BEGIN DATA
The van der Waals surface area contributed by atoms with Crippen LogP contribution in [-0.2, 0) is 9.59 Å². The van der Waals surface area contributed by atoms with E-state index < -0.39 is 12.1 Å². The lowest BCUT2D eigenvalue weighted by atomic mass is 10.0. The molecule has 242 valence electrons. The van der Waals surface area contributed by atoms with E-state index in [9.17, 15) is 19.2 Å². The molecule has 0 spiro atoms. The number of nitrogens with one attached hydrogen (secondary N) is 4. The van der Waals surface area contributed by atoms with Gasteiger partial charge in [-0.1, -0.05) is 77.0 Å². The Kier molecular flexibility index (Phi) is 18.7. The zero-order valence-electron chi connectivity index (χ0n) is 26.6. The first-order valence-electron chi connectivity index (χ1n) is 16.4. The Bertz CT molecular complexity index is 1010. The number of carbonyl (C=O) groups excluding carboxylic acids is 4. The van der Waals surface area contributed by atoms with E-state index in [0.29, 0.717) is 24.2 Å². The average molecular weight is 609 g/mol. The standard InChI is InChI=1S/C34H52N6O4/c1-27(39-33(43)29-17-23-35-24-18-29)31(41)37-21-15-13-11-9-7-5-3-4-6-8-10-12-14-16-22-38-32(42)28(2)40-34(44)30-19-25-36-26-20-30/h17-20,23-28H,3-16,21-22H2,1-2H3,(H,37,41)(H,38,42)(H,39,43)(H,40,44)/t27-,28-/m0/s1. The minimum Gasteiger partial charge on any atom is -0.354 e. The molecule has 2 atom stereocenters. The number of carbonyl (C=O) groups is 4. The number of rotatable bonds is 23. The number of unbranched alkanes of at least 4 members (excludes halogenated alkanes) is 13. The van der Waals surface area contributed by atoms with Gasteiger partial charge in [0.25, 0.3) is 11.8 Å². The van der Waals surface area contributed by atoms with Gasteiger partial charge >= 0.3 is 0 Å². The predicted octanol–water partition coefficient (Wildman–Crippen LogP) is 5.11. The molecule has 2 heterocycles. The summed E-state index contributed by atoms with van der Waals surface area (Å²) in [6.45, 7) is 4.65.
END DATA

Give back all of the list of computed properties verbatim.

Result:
The van der Waals surface area contributed by atoms with Crippen LogP contribution in [-0.2, 0) is 9.59 Å². The van der Waals surface area contributed by atoms with E-state index < -0.39 is 12.1 Å². The lowest BCUT2D eigenvalue weighted by atomic mass is 10.0. The molecule has 242 valence electrons. The van der Waals surface area contributed by atoms with E-state index in [9.17, 15) is 19.2 Å². The molecule has 0 spiro atoms. The number of nitrogens with one attached hydrogen (secondary N) is 4. The van der Waals surface area contributed by atoms with Gasteiger partial charge in [-0.1, -0.05) is 77.0 Å². The Kier molecular flexibility index (Phi) is 18.7. The zero-order valence-electron chi connectivity index (χ0n) is 26.6. The first-order valence-electron chi connectivity index (χ1n) is 16.4. The Bertz CT molecular complexity index is 1010. The number of carbonyl (C=O) groups excluding carboxylic acids is 4. The van der Waals surface area contributed by atoms with E-state index in [0.29, 0.717) is 24.2 Å². The average molecular weight is 609 g/mol. The standard InChI is InChI=1S/C34H52N6O4/c1-27(39-33(43)29-17-23-35-24-18-29)31(41)37-21-15-13-11-9-7-5-3-4-6-8-10-12-14-16-22-38-32(42)28(2)40-34(44)30-19-25-36-26-20-30/h17-20,23-28H,3-16,21-22H2,1-2H3,(H,37,41)(H,38,42)(H,39,43)(H,40,44)/t27-,28-/m0/s1. The minimum Gasteiger partial charge on any atom is -0.354 e. The molecule has 2 atom stereocenters. The number of carbonyl (C=O) groups is 4. The number of rotatable bonds is 23. The number of unbranched alkanes of at least 4 members (excludes halogenated alkanes) is 13. The van der Waals surface area contributed by atoms with Gasteiger partial charge in [0.25, 0.3) is 11.8 Å². The van der Waals surface area contributed by atoms with Gasteiger partial charge >= 0.3 is 0 Å². The predicted octanol–water partition coefficient (Wildman–Crippen LogP) is 5.11. The molecule has 2 heterocycles. The summed E-state index contributed by atoms with van der Waals surface area (Å²) in [6.45, 7) is 4.65.